By Stacey Wrenn
Rern Koolhaas, one of the most renowned urbanists or our time, once said: “Architecture is a dangerous mix of power and importance”, and this statement is as relevant now as it was when discussing buildings of the past. From Grand Canal to Doha, gigantic mounds of glass and steel are appearing at an alarming rate in our neighbourhoods.
The developers behind these ‘quarters’ and ‘districts’ mask reality by using buzzwords like ‘regeneration’ instead of ‘gentrification’, ‘development’ instead of ‘destruction’. These projects consist of nothing but benefits for the few and exclusion for the rest and are prime examples of how classism and racism continue to be live issues in our society. Working class and migrant communities are the most affected by the increased privatisation of our land, being priced out and forced to live in commuter belts – damned to hours on an underfunded public transport system.
But when it comes to the planning process of these projects, ordinary people are duped into thinking that they are included in this grand scheme. In the built-up areas radiating from the quays of the Liffey, what often appears to be a public park or footpath is actually private property. The ground that you walk on has a ‘™’ on it — consider that when walking through the city on a Saturday morning. Dame Street Plaza, aka the front of Central Bank where grassroots activists and young emos mingle on a regular basis, is privately owned.
The developers behind these ‘quarters’ and ‘districts’ mask reality by using buzzwords like ‘regeneration’ instead of ‘gentrification’, ‘development’ instead of ‘destruction’.
In 2012, photographer Eilis Murphy was accosted by security staff whilst walking through the docklands of the IFSC for taking photographs of private property. The extent of the control that these corporate bodies have over freedom of information and expression is constantly increasing – the neoliberal image is so precious to them that they will literally limit it’s exposure to publications and press releases where they have the final say.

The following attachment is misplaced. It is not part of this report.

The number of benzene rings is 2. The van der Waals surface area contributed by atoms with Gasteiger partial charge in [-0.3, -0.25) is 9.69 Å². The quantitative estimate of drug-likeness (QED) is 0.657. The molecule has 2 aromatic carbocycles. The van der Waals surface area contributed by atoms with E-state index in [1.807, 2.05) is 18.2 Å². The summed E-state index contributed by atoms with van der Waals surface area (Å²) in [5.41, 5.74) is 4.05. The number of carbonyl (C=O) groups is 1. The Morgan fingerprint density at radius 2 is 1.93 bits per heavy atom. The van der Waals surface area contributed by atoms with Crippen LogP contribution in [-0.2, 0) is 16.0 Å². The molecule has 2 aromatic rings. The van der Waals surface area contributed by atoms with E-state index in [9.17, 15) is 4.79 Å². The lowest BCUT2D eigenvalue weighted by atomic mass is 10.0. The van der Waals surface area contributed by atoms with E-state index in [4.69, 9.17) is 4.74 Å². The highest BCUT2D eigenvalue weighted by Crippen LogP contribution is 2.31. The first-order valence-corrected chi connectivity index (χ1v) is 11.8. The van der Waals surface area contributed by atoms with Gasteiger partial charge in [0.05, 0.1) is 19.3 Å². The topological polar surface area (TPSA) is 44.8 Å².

Despite these limitations, artists are standing up and fighting back. In July 2017, Kerry Guinan created an exhibition for A4 Sounds studio in response to Dublin City Council’s attempt to create a designated ‘cultural quarter’ in Parnell Square. This was after numerous failed past ‘cultural quarter’ initiatives such as Temple Bar and Smithfield Square, with the positions that former and current residents were placed in testifying to the dangerous outcomes of these initiatives – rising rents, the closure of independent art spaces and sole trader businesses, replaced by international coffee chains and expensive supermarkets.
We can often be easily transfixed by what we perceive to be architectural wonders with their award-winning designs, without taking into consideration the long-term impact of their introduction into the urban landscape. In a country with a usually quite restrictive planning permission process, any attempt at a high-rise building can be awe-inspiring to the passer-by in comparison to the humble Irish bungalow.
We must not get distracted like a congregation of magpies, the shine of millions of euro in government and EU funding should not go by unchallenged. We must reclaim architecture as a fundamental force for good, rather than letting it be utilised by the neoliberal elite to propagandise their authority and control the population under the guise of ‘community works’. Token gestures are not enough. We should build homes, hospitals, and decent infrastructure – genuinely public spaces. We should not have to have this discussion again in fifty years’ time. We cannot continue to let people’s lives be uprooted for the sake of a glossy tourism advert.